New hope is brewing that Clemson University researchers could develop the first treatment to reverse the effects of a cardiovascular condition that affects millions of patients and can lead to complications ranging from hypertension to death.

Naren Vyavahare, the Hunter Endowed Chair of Bioengineering, is receiving $2.2 million from the National Institutes of Health to further research into his team’s potentially heart-saving treatment.

Naren Vyavahare is among the bioengineering faculty members from Clemson University to win R01 awards from the National Institutes of Health.

Naren Vyavahare is among the bioengineering faculty members from Clemson University to win R01 awards from the National Institutes of Health.

His approach could be the first to reverse vascular calcification, a condition that occurs when mineral deposits build up on blood vessel walls and stiffen them. The condition is most prevalent in aging patients and those with chronic kidney disease and type 2 diabetes, Vyavahare said.

“The impact of an effective treatment would be tremendous,” Vyavahare said. “This is a problem that’s at least 5,000 years old and still not solved. There are no drugs or therapies that reverse it. Ours would be the first.”

Vyavahare and his team are creating nanoparticles that are made of the protein albumin and are many times smaller than the width of a human hair. The nanoparticles would deliver two medicines to calcified blood vessels, targeting damaged elastin.

Elastin is the body’s version of elastic material, making it possible for arteries to push blood forward.

One medicine, disodium ethylenediamine tetraacetic acid (EDTA), would remove the mineral deposits that cause blood vessels to become calcified. Another medicine, pentagolloyl glucose (PGG), would return elasticity to the blood vessels.

What makes the nanoparticles especially innovative is that they are designed to target elastin that has degraded and calcified, while sparing healthy arteries. A relatively small amount of EDTA would be needed to treat vascular calcification.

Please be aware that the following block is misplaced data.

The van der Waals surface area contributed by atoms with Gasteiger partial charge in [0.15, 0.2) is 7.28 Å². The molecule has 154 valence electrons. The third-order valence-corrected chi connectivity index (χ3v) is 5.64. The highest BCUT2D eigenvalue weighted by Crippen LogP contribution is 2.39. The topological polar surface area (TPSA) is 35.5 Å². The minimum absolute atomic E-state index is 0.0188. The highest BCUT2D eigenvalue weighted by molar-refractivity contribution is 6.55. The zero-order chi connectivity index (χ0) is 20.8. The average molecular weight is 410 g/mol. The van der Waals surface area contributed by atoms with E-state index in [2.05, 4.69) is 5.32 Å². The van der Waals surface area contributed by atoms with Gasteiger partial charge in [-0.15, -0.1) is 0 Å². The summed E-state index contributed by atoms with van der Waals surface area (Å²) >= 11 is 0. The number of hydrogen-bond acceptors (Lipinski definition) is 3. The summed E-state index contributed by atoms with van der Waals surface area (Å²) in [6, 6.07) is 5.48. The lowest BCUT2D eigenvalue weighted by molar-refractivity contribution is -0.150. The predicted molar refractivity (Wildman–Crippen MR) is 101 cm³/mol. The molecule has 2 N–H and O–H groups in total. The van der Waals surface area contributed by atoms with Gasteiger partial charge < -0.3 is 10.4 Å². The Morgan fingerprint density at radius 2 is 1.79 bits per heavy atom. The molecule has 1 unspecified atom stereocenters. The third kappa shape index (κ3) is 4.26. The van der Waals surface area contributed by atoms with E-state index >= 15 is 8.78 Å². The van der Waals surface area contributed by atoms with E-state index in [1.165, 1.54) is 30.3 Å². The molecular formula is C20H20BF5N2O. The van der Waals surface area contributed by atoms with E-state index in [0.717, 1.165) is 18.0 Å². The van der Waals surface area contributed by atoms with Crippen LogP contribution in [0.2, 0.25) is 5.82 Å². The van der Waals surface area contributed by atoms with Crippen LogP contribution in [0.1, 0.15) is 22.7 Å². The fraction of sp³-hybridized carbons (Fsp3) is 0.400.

Without the nanoparticles, systemic injections of EDTA require high dosages that result in unwanted side effects, such as hypocalcemia, renal toxicity and bone loss.

The research is funded through the National Institutes of Health R01 program. Researchers at the University of South Carolina– John Eberth, Mohamad Azhar and Susan Lessner–are collaborating on the project.

Vyavahare said the technology could be ready for clinical human trials by the end of the four-year grant period. A company he has formed, Elastin Therapeutics, has licensed the patented the technology from Clemson, he said.

Martine LaBerge, chair of the Department of Bioengineering, said that Vyavahare is highly deserving of the grant.

“This is the latest of many high-profile grants that Dr. Vyavahare has received,” she said. “His hard work and unique approach continue to advance health innovation at Clemson and beyond.”

The vascular calcification targeted in Vyavahare’s study differs from atherosclerosis.

Atherosclerosis is associated with calcification of a site in the vessel wall known as the intima. Vyavahare’s research focuses on a different site in the vessel wall called the media.

Calcification of the media can happen independently of atherosclerosis.

Vyavahare’s research could be a game-changer for some patients. Medial calcification has been linked to elevated systolic blood pressure and pulse pressure. It also contributes to isolated systolic hypertension.

Patients with chronic kidney disease are more likely to die from cardiovascular complications than kidney failure. In patients with type 2 diabetes, medial calcification was associated with a four-fold increased risk for lower extremity amputation and two-fold enhanced cardiovascular mortality.

“Unfortunately, there is no FDA-approved treatment available that reverses calcification in these millions of patients,” Vyavahare said. “Thus, finding treatments that reverse calcification and improve elasticity of arteries is an urgent healthcare challenge.”

Anand Gramopadhye, dean of the College of Engineering, Computing and Applied Sciences, congratulated Vyavahare on the grant.

“Dr. Vyavahare’s research is aimed at one of the greatest challenges of the 21st century– engineering better medicines,” he said. “With his latest grant and impeccable credentials, he is well positioned to develop new medicines with the potential to ease suffering and save lives.”